In the very first episode of Josh Thomas' Australian comedy Please Like Me, the lead (played by Thomas) is dumped by his girlfriend. "Josh, you're probably gay!" she tells him. Soon enough, he's making out with an attractive boy and attempting to not make too much of this new-found realization.
Before the show can be pegged as a funny coming out story, Josh's dad calls: His mom, Rose, has been admitted to the hospital after a suicide attempt. Immediately, what would have been another navel-gazing show about young gay men announced itself as a deft comedy that would tackle mental illness head-on with its signature awkward sense of humor.
Rather than treat Rose's depression and suicide attempt as a mere B-level storyline that intrudes into Josh's life, Please Like Me has made the issue of mental health a central concern throughout its three-season run. It's all the more admirable given the scenario's autobiographical roots. The character Rose is modeled on Thomas's own mother, and the Australian writer-director has spoken openly about his desire to be truthful to the way people cope with depression.
As he notes in the above video interview with Pivot, he "liked the idea of a TV show doing mental health in a way that was sort of, honest and a bit true to life." The show has even partnered up with TakePart in the #SaySomething campaign to shift cultural conversation about mental illness.
Now in its third season, Thomas's show has expanded its roster of colorful characters to include Arnold (Keegan Joyce), Josh's latest love interest who lives with an anxiety disorder, and Hannah (Hannah Gadsby), a lesbian who committed herself after having a breakdown in a supermarket. Both of these characters were introduced in the show's second season as Rose moved into what Josh insisted on calling a "mental home."
"But, like, that's what it is?" he argues in the show's pilot when he's told people living at the facility don't like calling it that. Much like how Thomas' other characters seldom learn from their past mistakes, Rose and the characters she meets at the facility struggle with coming to terms with their own issues and finding successful ways of overcoming them.
Rather than present facile narratives of loving family members and strong personal relationships healing all wounds, Please Like Me understands that living with mental illness is a recurring battle, one that requires self-care and professional help as well as a strong support network. Thomas has been vocal about how if there's one thing he's learned while writing the show, it's the sheer number of ways people around the world experience mental illness.
"It's really hard. When you're representing mental illness, you want it to be honest. But it's really varied," he told Flavorwire last year. There is no singular experience to be represented. All he's hoped to do with Please Like Me is remove the stigma that surrounds it.
Thomas has been vocal about how if there's one thing he's learned while writing the show, it's the sheer number of ways people around the world experience mental illness.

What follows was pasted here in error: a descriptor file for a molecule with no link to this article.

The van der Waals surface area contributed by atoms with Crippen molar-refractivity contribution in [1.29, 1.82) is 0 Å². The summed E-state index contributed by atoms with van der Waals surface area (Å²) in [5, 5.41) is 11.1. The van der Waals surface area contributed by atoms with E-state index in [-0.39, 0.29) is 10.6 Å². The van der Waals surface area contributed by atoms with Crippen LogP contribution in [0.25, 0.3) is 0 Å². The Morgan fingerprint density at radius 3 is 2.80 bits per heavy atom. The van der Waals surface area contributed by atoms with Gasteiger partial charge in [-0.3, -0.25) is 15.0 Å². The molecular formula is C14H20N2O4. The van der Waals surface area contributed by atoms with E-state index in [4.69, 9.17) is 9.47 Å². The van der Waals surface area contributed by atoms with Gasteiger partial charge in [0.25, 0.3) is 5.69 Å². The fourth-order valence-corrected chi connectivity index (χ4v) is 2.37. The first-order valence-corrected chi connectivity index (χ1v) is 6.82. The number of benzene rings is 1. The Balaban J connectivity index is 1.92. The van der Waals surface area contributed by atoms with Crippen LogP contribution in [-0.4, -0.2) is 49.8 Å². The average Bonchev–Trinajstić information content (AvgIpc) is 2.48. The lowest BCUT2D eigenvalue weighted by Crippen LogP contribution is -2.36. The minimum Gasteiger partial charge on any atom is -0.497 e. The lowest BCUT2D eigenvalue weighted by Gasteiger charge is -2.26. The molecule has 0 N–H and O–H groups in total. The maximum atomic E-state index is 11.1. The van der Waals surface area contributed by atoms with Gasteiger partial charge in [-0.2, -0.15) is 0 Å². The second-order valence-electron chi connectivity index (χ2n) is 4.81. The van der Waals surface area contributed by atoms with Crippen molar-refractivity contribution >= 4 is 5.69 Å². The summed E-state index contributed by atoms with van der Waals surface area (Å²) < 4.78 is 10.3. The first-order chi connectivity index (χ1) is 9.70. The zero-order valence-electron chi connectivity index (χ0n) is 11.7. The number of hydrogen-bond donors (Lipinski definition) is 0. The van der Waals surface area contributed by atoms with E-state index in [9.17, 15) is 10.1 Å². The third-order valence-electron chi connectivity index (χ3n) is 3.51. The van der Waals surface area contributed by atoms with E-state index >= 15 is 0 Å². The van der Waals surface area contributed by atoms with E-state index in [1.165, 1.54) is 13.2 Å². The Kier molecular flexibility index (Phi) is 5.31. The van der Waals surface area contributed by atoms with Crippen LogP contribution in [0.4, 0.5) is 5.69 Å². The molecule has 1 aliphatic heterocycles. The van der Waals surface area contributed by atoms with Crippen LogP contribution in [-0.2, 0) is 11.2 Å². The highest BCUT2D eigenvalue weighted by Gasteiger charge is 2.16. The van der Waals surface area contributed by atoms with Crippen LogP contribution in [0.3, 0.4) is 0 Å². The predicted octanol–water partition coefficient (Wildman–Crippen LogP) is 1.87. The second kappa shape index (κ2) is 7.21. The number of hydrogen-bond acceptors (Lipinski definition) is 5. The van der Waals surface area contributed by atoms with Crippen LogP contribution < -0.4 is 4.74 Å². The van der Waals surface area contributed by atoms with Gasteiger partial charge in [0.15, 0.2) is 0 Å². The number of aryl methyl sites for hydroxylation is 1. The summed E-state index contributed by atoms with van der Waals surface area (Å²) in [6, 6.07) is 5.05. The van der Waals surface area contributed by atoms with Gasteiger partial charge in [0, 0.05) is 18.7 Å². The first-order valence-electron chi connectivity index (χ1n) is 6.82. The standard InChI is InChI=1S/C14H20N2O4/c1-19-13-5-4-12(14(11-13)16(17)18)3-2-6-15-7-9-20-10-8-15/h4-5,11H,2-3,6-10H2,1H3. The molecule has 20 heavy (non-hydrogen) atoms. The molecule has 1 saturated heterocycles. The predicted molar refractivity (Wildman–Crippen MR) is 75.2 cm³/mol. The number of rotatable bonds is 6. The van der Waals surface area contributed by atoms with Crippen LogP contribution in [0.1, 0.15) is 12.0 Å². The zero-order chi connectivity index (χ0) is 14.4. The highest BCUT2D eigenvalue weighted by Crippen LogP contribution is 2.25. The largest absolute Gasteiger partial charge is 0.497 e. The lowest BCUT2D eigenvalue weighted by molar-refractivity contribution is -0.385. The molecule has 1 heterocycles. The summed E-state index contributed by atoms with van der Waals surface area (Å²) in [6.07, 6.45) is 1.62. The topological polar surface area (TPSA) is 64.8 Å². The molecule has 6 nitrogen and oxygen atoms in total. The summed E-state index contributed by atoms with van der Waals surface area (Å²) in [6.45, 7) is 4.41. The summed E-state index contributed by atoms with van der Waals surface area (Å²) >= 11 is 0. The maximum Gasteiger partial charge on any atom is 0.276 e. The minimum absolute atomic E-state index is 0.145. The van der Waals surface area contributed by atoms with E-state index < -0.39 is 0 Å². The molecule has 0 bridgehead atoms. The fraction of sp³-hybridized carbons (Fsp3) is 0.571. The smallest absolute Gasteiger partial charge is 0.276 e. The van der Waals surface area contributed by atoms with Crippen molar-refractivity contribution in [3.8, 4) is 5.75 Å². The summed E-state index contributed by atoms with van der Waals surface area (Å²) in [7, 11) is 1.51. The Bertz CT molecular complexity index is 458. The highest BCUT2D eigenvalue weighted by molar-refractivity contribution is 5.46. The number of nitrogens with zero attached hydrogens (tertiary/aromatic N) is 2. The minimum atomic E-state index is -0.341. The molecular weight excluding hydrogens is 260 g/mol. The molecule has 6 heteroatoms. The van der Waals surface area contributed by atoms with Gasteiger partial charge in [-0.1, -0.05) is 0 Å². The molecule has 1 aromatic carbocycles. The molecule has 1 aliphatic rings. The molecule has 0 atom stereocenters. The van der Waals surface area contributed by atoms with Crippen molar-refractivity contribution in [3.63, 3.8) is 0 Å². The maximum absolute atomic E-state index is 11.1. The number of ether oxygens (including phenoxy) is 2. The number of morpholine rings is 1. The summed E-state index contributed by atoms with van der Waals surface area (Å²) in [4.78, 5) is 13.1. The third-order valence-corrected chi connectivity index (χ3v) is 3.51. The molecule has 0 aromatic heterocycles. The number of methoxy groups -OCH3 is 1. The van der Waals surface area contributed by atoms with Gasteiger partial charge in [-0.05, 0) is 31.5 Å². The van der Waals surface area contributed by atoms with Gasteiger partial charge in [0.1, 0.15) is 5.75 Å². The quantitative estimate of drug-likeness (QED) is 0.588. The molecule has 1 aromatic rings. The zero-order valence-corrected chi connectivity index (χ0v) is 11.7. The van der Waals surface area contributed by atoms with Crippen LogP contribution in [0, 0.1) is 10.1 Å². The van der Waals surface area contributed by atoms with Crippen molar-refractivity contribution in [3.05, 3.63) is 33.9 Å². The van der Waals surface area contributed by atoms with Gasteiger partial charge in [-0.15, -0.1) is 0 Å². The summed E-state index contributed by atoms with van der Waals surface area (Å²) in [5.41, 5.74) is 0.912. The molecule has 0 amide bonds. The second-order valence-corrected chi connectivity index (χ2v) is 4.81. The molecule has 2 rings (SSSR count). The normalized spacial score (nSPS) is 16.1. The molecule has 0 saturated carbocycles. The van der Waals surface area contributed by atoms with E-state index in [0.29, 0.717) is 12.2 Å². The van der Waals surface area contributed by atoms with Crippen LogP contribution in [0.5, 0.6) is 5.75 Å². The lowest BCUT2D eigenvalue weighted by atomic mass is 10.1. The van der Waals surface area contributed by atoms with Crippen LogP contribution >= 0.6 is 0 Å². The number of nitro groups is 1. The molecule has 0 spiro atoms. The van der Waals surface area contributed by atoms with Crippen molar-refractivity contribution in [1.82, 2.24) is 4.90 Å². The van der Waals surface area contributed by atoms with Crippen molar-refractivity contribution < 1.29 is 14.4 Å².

In one pivotal scene in the second season's finale, we witness Arnold having a full-blown panic attack as Josh tries to talk him down. In any other show, the empathy shown by the usually goofily oblivious Josh would have been enough to attenuate Arnold's attack. Instead, the camera stays on Arnold until the attack washes itself away.
You can see in Joyce's performance that he cannot stop the panic attack even as he understands that inability is, in itself, another reason for why he's panicking. When Josh accompanies Arnold as he checks back in to the mental home, Rose jokes that (of course) all it would take was a date with her Joshy to drive Arnold right back in.
It's a funny line but the episode's underlying message is that being in a relationship with someone means being willing to be vulnerable, something people living with anxiety can find all the more terrifying.
In the third season's opener, Arnold reframes that same insecurity. "I think if people knew what actually went on my head, it'd be impossible for them to like me," he admits. His panic attacks don't define him but the show doesn't gloss over them, either.
The latest episode, where Arnold overcomes his fear of coming out to his parents after some Sia-inspired therapeutic singing, viewers are made privy to the way coping with mental illness can feel at times like a losing battle. Unhappy with the way her medication makes her emotions feel flat, Rose confesses to Hannah that she wants to go off her meds.
"I know. It's not ideal," Hannah agrees. She then perfectly sums up their struggle, "You take medication to get yourself out of a dark hole, but you end up just in a display home on an empty street." The scene ends with Hannah's confession that she's been self-harming after going off her meds herself. "It just hurts to know that I need to take pills simply to function. Really painful. I can't wait to be beige again," she says, her voice almost breaking.
Thomas' show is all the more groundbreaking for not shying away from these dark moments, which don't feel tonally at odds with an otherwise light comedy. Every episode opens with a new dance number set to "I'll Be Fine" by Clairy Browne & the Bangin' Rackettes.
Yet, that song perfectly sums up the show's outlook on its twinned concerns of relationships and mental illness. The repeated, if hesitant, "Yeah, I'll be fine" establishes one's own future well-being. It's as much an aspiration as it is a promise, suggesting Thomas is well aware that feeling "fine" is a never-ending project requiring effort and time. It's a particularly brave stance for a comedy to make and a welcome one in such an assured and funny show.